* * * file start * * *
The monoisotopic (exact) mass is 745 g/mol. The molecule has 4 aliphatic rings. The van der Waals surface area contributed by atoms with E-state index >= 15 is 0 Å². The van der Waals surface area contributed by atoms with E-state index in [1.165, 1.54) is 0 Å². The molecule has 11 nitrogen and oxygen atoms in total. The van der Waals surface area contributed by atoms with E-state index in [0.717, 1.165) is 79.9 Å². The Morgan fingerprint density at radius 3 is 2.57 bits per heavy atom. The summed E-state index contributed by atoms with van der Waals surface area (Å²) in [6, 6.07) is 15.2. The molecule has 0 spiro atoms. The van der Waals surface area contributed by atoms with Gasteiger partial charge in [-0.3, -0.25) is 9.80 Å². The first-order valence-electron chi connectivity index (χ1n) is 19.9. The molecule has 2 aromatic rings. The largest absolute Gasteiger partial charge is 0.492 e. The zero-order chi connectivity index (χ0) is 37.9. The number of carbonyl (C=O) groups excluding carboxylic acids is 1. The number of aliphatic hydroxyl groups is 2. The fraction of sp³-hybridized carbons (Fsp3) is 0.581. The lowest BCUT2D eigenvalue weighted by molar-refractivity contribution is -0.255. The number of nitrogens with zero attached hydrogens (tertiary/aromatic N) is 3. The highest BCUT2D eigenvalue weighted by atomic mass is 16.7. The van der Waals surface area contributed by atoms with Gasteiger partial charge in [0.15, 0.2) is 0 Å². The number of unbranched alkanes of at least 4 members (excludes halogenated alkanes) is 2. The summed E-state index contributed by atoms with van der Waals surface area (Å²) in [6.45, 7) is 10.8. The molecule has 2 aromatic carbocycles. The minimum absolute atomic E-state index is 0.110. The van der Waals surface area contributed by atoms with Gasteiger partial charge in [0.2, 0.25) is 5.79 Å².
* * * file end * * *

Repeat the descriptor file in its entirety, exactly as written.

The monoisotopic (exact) mass is 745 g/mol. The molecule has 4 aliphatic rings. The van der Waals surface area contributed by atoms with E-state index >= 15 is 0 Å². The van der Waals surface area contributed by atoms with E-state index in [1.165, 1.54) is 0 Å². The molecule has 11 nitrogen and oxygen atoms in total. The van der Waals surface area contributed by atoms with E-state index in [0.717, 1.165) is 79.9 Å². The Morgan fingerprint density at radius 3 is 2.57 bits per heavy atom. The summed E-state index contributed by atoms with van der Waals surface area (Å²) in [6, 6.07) is 15.2. The molecule has 0 spiro atoms. The van der Waals surface area contributed by atoms with Gasteiger partial charge in [-0.3, -0.25) is 9.80 Å². The first-order valence-electron chi connectivity index (χ1n) is 19.9. The molecule has 2 aromatic rings. The largest absolute Gasteiger partial charge is 0.492 e. The zero-order chi connectivity index (χ0) is 37.9. The number of carbonyl (C=O) groups excluding carboxylic acids is 1. The number of aliphatic hydroxyl groups is 2. The fraction of sp³-hybridized carbons (Fsp3) is 0.581. The lowest BCUT2D eigenvalue weighted by molar-refractivity contribution is -0.255. The number of nitrogens with zero attached hydrogens (tertiary/aromatic N) is 3. The highest BCUT2D eigenvalue weighted by atomic mass is 16.7. The van der Waals surface area contributed by atoms with Gasteiger partial charge in [0.15, 0.2) is 0 Å². The number of unbranched alkanes of at least 4 members (excludes halogenated alkanes) is 2. The summed E-state index contributed by atoms with van der Waals surface area (Å²) in [6.45, 7) is 10.8. The molecule has 2 aromatic carbocycles. The minimum absolute atomic E-state index is 0.110. The van der Waals surface area contributed by atoms with Gasteiger partial charge in [0.2, 0.25) is 5.79 Å².